What is the “dearest freshness of deep down things?” I believe it is the grandeur of God, the light of Christ flickering within us, our deepest true unconditioned selves longing to shine out like shook foil. The “dearest freshness of deep down things” is nothing less than our transfigured selves flaming out the grandeur of God.  

This Sunday marks the end of the season of Epiphany and the grand Epiphany is this. Jesus is glowing with the grandeur of God and we are meant likewise to flame out like shook foil because the light of the risen Christ promises to radiate the grandeur of God and transfigure each one of us. This is very good news. Here is the thing, the promise of the risen Christ demands our response. Grace is not cheap. It is up to us to moisten our seared skin and wash away the smudges that overshadow our true transfigured selves. This is the work of Lent which we will begin on Ash Wednesday and continue for forty day and forty nights.  

For today it is enough to bask in the grandeur of God “Because the Holy Ghost over the bent World broods with warm breast and with ah! bright wings” and we are “charged with the grandeur of God.” 


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Friday, February 7, 2020

Hebrew and Gospel Texts for Sunday 9 February 2020



Isaiah 58.6-7  
Is not this the fast that I choose:
to loose the bonds of injustice,
to undo the thongs of the yoke,
to let the oppressed go free,
and to break every yoke?
Is it not to share your bread with the hungry,
and bring the homeless poor into your house;
when you see the naked, to cover them,
and not to hide yourself from your own kin?
Then your light shall break forth like the dawn,
and your healing shall spring up quickly

Matthew 5:13-20
Jesus said, “You are the salt of the earth; but if salt has lost its taste, how can its saltiness be restored? It is no longer good for anything, but is thrown out and trampled under foot.
“You are the light of the world. A city built on a hill cannot be hid. No one after lighting a lamp puts it under the bushel basket, but on the lampstand, and it gives light to all in the house. In the same way, let your light shine before others, so that they may see your good works and give glory to your Father in heaven.
“Do not think that I have come to abolish the law or the prophets; I have come not to abolish but to fulfill. For truly I tell you, until heaven and earth pass away, not one letter, not one stroke of a letter, will pass from the law until all is accomplished. Therefore, whoever breaks one of the least of these commandments, and teaches others to do the same, will be called least in the kingdom of heaven; but whoever does them and teaches them will be called great in the kingdom of heaven. For I tell you, unless your righteousness exceeds that of the scribes and Pharisees, you will never enter the kingdom of heaven.”
Reflection        It was the day I moved to Arizona to begin my first job as an Episcopal priest. Wandering through labyrinthine miles of mall I lamented, “Maybe today God can help me find my way through this confounding maze. How can I possibly be a priest if I cannot even find Sears?” Resisting the urge to exit stage right, I glumly scuffed along until I noticed a strange collection of objects stacked at the front door of a store. Curiosity drew me to the cache of craggy pinkish things.

They  turned out to be rock salt harvested from the Khewra Salt Mine in Pakistan. Some of the salt crystals were made into lamps, other stood on their own. As I picked them up and inspected their rough angularity I wondered, “Why am I so attracted to these crystalline lumps?”  Remembering my mission I interrupted the clerk who was regaling me with the details of this salty find, ”Where in the world is the Sears store?” Smiling he apprized me, “You are on the wrong side of the mall.”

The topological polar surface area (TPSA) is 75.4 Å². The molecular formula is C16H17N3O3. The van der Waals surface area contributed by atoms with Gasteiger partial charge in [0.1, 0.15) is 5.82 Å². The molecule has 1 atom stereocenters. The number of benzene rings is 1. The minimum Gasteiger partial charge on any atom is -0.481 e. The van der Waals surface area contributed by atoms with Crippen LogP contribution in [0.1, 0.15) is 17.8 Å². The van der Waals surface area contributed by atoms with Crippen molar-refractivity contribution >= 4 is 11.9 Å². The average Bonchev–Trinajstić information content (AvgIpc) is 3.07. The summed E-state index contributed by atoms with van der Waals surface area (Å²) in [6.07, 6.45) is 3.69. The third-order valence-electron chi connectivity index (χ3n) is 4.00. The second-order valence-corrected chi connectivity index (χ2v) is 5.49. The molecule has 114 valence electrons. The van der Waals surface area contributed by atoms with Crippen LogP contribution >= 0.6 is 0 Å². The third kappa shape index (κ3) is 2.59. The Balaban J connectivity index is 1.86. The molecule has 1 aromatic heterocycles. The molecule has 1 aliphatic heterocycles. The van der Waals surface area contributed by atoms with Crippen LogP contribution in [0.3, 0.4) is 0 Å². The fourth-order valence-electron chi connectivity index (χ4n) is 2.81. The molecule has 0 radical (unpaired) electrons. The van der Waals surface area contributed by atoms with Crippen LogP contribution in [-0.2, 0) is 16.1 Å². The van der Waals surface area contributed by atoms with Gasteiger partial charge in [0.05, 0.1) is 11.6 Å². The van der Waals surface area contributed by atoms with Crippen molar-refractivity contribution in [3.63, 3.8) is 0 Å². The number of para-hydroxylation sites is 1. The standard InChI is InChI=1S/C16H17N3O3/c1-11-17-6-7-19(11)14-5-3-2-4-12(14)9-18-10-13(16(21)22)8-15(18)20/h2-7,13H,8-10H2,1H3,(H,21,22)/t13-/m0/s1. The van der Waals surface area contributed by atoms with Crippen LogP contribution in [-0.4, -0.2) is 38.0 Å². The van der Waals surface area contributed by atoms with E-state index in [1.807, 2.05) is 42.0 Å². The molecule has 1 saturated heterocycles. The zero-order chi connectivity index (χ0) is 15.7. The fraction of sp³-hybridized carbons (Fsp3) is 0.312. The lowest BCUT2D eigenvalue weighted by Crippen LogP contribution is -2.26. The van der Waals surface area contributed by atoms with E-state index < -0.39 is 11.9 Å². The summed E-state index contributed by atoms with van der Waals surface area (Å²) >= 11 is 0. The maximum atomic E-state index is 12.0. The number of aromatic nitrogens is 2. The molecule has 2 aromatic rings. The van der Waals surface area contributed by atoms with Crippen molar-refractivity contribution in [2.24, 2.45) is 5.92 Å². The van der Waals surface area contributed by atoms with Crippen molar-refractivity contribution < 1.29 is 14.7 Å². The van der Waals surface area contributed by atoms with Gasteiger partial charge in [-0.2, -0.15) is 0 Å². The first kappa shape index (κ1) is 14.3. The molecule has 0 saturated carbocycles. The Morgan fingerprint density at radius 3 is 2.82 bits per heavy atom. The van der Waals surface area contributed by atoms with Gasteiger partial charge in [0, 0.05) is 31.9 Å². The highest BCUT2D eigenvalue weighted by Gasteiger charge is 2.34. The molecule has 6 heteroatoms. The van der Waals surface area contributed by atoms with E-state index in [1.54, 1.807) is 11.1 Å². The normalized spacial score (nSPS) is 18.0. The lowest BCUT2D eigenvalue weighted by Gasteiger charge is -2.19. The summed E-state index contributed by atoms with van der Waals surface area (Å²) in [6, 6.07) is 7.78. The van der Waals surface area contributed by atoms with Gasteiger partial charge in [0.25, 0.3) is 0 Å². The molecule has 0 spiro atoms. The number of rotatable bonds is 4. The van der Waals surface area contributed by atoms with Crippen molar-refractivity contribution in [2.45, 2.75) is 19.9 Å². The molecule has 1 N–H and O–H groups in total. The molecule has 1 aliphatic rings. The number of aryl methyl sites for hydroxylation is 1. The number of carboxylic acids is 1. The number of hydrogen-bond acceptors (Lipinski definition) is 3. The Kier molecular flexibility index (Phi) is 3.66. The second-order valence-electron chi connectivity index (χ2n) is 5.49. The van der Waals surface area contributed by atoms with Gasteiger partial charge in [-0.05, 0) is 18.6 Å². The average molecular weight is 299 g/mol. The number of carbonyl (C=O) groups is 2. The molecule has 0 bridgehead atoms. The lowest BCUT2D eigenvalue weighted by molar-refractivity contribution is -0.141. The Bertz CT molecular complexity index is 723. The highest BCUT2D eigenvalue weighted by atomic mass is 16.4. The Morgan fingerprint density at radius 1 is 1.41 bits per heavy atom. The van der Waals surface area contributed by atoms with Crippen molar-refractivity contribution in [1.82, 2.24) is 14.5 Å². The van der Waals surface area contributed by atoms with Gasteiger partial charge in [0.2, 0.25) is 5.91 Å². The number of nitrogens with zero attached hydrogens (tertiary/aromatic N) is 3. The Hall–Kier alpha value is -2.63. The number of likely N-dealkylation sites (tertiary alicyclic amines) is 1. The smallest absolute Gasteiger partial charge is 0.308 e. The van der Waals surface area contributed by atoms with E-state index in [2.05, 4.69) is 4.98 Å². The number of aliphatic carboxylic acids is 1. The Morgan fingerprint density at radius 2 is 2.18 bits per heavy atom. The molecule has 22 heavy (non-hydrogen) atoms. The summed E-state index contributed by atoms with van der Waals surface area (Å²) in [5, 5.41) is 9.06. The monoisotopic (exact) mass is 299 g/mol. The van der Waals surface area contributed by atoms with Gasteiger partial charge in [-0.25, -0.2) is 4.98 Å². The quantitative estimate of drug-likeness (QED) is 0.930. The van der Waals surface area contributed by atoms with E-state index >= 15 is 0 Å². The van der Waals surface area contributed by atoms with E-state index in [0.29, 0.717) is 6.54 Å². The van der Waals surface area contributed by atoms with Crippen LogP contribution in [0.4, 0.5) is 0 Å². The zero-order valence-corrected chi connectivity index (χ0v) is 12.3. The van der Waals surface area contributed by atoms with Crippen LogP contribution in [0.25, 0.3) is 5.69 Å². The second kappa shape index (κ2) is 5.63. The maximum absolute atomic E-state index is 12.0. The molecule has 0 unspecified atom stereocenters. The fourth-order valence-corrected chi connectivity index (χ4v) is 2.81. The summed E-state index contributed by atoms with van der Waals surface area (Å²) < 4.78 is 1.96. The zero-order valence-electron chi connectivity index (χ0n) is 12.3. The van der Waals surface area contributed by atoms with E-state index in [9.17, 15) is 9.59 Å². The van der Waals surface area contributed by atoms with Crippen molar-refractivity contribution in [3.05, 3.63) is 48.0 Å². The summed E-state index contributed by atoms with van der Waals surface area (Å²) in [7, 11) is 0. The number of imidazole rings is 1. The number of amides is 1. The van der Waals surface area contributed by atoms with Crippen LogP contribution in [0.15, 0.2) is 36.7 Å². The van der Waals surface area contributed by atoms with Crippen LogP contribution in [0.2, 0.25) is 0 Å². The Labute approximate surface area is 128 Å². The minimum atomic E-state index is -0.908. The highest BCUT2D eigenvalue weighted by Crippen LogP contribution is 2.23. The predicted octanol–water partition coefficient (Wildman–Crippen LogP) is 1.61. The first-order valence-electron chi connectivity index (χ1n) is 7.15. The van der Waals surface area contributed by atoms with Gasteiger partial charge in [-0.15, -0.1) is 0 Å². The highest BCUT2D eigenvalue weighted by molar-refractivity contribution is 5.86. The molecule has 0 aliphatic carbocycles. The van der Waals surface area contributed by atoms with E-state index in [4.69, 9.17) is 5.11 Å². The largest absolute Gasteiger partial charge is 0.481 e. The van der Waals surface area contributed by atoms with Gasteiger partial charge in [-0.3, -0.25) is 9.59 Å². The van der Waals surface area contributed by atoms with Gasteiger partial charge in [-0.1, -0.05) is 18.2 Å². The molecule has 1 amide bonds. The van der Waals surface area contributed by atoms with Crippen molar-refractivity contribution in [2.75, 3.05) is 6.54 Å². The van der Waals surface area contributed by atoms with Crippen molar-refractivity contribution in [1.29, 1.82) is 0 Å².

Eventually I found my way to Sears. While waiting for a second clerk to schedule delivery of my washer, dryer and vacuum cleaner I found my mind inspecting the eccentric pillars of pink salt and wondering, “Why am I so attracted to these craggy crystals of sodium chloride? Why can’t I get them out of my mind?” 

With delivery set for my Sears essentials I retraced my steps to the Salt Store and without hesitation paid for the first pink pillar I picked up, walk out of the store and ‘heard’ Jesus’ words in the depths of my being, “You are the salt of the earth.” I sat down and wept.

Right there in the midst of the unhallowed mall the God who promises to ‘strengthen my limp hands and steady my feeble knees” gave me exactly what I needed, assurance of God’s presence. Believers such as my enthusiatic sales person claim this jagged pink pillar cleans the air, soothes allergies, boosts your mood and helps you sleep. But my zealous clerk did not overhear this fanciful pink pillar speaking to my anxious heart,“You are the salt of the earth.”

What does it mean to be salt of the earth? I believe it means we are meant to enhance the flavor of God’s Presence on earth by telling the stories of the ways in which we have been surprised by God. By a salt pillar or an orange offered by a homeless man, in the death of a loved one or the birth of a new one, in an unexpected benefit or an anonymous thank you, in a dream, a poem or book that falls off the shelf into your hands at exactly the right moment, in an “ah-hah” realization or a flash of forgiveness.

Which brings us to Jesus’ second proclamation,“You are the light of the world.” If we are indeed the light of the world, (and who is going to argue with Jesus?) then we are meant to “let our light shine before others.” “What is this light that we are meant to shine before others?”  First let us consider what this light is not. It is not a spot light directing focus onto our performance. This light is not intended to  announce how important, powerful, exceptional, smart, enviable, rich, secure, influential, lovable, competent, impressive or even acceptable we are. 

The light we are meant to “shine before others” is the Light of Christ risen within us, the light that makes God’s Presence known in ordinary, unexceptional, even undesirable circumstances. The light that makes God’s Presence known in our impotence, incompetence and innocence. The light of Christ within us glows like the soft pink light from the heart of a pillar of salt, enhancing the flavor of God’s Presence on earth by telling the stories of the ways in which we have been surprised by God.